These are strange times to be a musician. It used to be that the aim of the pop musician was to get a record deal. The main reasons for this were that there was no way you could afford to record an album on your own, you could never get the vinyl/CD pressed yourself, and you had no way of selling it if you managed to get that far. And if you couldn’t do those things, you’d never become stinking rich.
The situation has changed drastically in the past few years: you can record your album on your computer for no more than the cost of the electricity and the software, assuming you paid for your software. You can get CDs pressed for about £600 for 500 units, inc VAT (if you’re starting off small). And you can sell your CDs on the web, or downloads if you can’t be bothered with CDs.
The only problem with all of this, is that everyone else can also record, press and sell their music on the web. So now the problem is how do you get your music heard? You could give it away, but so there are millions of free mp3s out there no-one has the time or inclination to listen to. Also, giving music away for nothing implies that the music is worth nothing. You can get away with that sort of thing if your are an established artist (Nine Inch Nail, for example), but you’re buggered if no-one knows who you are.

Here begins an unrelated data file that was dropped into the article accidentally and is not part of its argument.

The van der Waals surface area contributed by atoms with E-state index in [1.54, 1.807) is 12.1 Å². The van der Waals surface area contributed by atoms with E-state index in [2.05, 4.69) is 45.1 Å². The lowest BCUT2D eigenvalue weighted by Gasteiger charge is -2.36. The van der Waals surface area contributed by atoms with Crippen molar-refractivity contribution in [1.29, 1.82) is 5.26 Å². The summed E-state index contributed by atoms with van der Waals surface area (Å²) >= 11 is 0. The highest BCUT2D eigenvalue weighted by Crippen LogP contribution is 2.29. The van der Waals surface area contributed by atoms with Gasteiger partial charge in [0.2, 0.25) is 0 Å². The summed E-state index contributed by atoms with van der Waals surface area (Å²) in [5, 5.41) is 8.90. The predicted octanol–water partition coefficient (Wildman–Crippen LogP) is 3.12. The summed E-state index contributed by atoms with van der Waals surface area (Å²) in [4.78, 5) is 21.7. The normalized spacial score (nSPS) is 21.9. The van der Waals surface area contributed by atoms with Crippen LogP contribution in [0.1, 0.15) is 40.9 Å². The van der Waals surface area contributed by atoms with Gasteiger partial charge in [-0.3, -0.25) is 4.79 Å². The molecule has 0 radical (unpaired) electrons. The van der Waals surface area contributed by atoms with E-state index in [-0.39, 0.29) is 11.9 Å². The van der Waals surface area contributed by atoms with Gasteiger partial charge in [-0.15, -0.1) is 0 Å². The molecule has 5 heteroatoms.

And the final, possible biggest, problem is this: There is a whole generation who don’t think they ought to pay for music. At all. So I don’t think I’ll be buying my own island any time soon.
I know what you mean. My best buddy Rich Baxter now has his latest album on iTunes. I don’t think the current sales of his records will even buy him a Big Mac Meal. Seems the only real money earners in this day and age are hard graft gigging. ( mind you, if you have roadies, and sound technicians, its not exactly hard graft, but you know what I mean ).
One of my bands has stuff on iTunes, our 5-track EP has just broken even, I’m guessing my the end of the year we’ll be about £10 in profit 🙂